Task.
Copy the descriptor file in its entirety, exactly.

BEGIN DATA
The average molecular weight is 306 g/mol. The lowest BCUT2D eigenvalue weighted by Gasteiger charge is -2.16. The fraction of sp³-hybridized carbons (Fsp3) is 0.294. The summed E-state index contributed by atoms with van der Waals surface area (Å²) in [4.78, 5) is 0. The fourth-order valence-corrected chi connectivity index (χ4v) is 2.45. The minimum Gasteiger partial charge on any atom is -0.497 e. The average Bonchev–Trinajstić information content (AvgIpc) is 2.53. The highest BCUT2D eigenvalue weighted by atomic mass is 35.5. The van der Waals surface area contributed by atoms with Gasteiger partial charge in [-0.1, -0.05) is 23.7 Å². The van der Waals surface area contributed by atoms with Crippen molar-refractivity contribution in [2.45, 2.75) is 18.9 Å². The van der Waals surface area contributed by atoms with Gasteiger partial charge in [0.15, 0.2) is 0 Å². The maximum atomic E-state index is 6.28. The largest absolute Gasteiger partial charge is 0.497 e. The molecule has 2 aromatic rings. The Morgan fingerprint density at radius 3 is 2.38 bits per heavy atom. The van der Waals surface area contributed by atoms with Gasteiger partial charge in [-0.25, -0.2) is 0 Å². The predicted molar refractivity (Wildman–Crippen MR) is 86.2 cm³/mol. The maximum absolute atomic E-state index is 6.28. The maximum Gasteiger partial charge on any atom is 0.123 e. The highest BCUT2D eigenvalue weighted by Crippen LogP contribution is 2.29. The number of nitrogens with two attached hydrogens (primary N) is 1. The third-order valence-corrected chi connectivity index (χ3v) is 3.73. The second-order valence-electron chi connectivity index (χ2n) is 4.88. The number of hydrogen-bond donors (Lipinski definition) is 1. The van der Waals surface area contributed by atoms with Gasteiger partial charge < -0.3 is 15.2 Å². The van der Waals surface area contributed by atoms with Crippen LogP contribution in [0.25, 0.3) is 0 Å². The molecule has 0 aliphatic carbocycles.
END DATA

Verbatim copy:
The average molecular weight is 306 g/mol. The lowest BCUT2D eigenvalue weighted by Gasteiger charge is -2.16. The fraction of sp³-hybridized carbons (Fsp3) is 0.294. The summed E-state index contributed by atoms with van der Waals surface area (Å²) in [4.78, 5) is 0. The fourth-order valence-corrected chi connectivity index (χ4v) is 2.45. The minimum Gasteiger partial charge on any atom is -0.497 e. The average Bonchev–Trinajstić information content (AvgIpc) is 2.53. The highest BCUT2D eigenvalue weighted by atomic mass is 35.5. The van der Waals surface area contributed by atoms with Gasteiger partial charge in [-0.1, -0.05) is 23.7 Å². The van der Waals surface area contributed by atoms with Crippen molar-refractivity contribution in [2.45, 2.75) is 18.9 Å². The van der Waals surface area contributed by atoms with Gasteiger partial charge in [0.15, 0.2) is 0 Å². The maximum atomic E-state index is 6.28. The largest absolute Gasteiger partial charge is 0.497 e. The molecule has 2 aromatic rings. The Morgan fingerprint density at radius 3 is 2.38 bits per heavy atom. The van der Waals surface area contributed by atoms with Gasteiger partial charge in [-0.25, -0.2) is 0 Å². The predicted molar refractivity (Wildman–Crippen MR) is 86.2 cm³/mol. The maximum absolute atomic E-state index is 6.28. The maximum Gasteiger partial charge on any atom is 0.123 e. The highest BCUT2D eigenvalue weighted by Crippen LogP contribution is 2.29. The number of nitrogens with two attached hydrogens (primary N) is 1. The third-order valence-corrected chi connectivity index (χ3v) is 3.73. The second-order valence-electron chi connectivity index (χ2n) is 4.88. The number of hydrogen-bond donors (Lipinski definition) is 1. The van der Waals surface area contributed by atoms with Gasteiger partial charge < -0.3 is 15.2 Å². The van der Waals surface area contributed by atoms with Crippen LogP contribution in [0.25, 0.3) is 0 Å². The molecule has 0 aliphatic carbocycles.